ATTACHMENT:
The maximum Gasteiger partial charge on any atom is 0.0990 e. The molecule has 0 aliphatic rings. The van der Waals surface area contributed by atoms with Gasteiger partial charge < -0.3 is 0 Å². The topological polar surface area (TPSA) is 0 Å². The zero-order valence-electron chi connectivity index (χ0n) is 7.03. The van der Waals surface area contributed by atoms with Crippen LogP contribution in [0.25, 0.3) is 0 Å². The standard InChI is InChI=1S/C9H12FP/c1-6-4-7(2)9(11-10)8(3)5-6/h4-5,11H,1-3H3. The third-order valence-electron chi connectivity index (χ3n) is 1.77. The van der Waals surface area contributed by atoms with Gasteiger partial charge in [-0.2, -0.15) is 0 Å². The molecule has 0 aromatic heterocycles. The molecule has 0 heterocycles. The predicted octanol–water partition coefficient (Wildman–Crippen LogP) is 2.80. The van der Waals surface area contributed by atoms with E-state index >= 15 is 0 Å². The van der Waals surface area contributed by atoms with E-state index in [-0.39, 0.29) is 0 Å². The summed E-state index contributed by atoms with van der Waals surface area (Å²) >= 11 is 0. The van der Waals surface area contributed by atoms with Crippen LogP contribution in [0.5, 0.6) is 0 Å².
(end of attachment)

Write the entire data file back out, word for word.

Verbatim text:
The maximum Gasteiger partial charge on any atom is 0.0990 e. The molecule has 0 aliphatic rings. The van der Waals surface area contributed by atoms with Gasteiger partial charge < -0.3 is 0 Å². The topological polar surface area (TPSA) is 0 Å². The zero-order valence-electron chi connectivity index (χ0n) is 7.03. The van der Waals surface area contributed by atoms with Crippen LogP contribution in [0.25, 0.3) is 0 Å². The standard InChI is InChI=1S/C9H12FP/c1-6-4-7(2)9(11-10)8(3)5-6/h4-5,11H,1-3H3. The third-order valence-electron chi connectivity index (χ3n) is 1.77. The van der Waals surface area contributed by atoms with Gasteiger partial charge in [-0.2, -0.15) is 0 Å². The molecule has 0 aromatic heterocycles. The molecule has 0 heterocycles. The predicted octanol–water partition coefficient (Wildman–Crippen LogP) is 2.80. The van der Waals surface area contributed by atoms with E-state index >= 15 is 0 Å². The van der Waals surface area contributed by atoms with E-state index in [-0.39, 0.29) is 0 Å². The summed E-state index contributed by atoms with van der Waals surface area (Å²) >= 11 is 0. The van der Waals surface area contributed by atoms with Crippen LogP contribution in [0.5, 0.6) is 0 Å².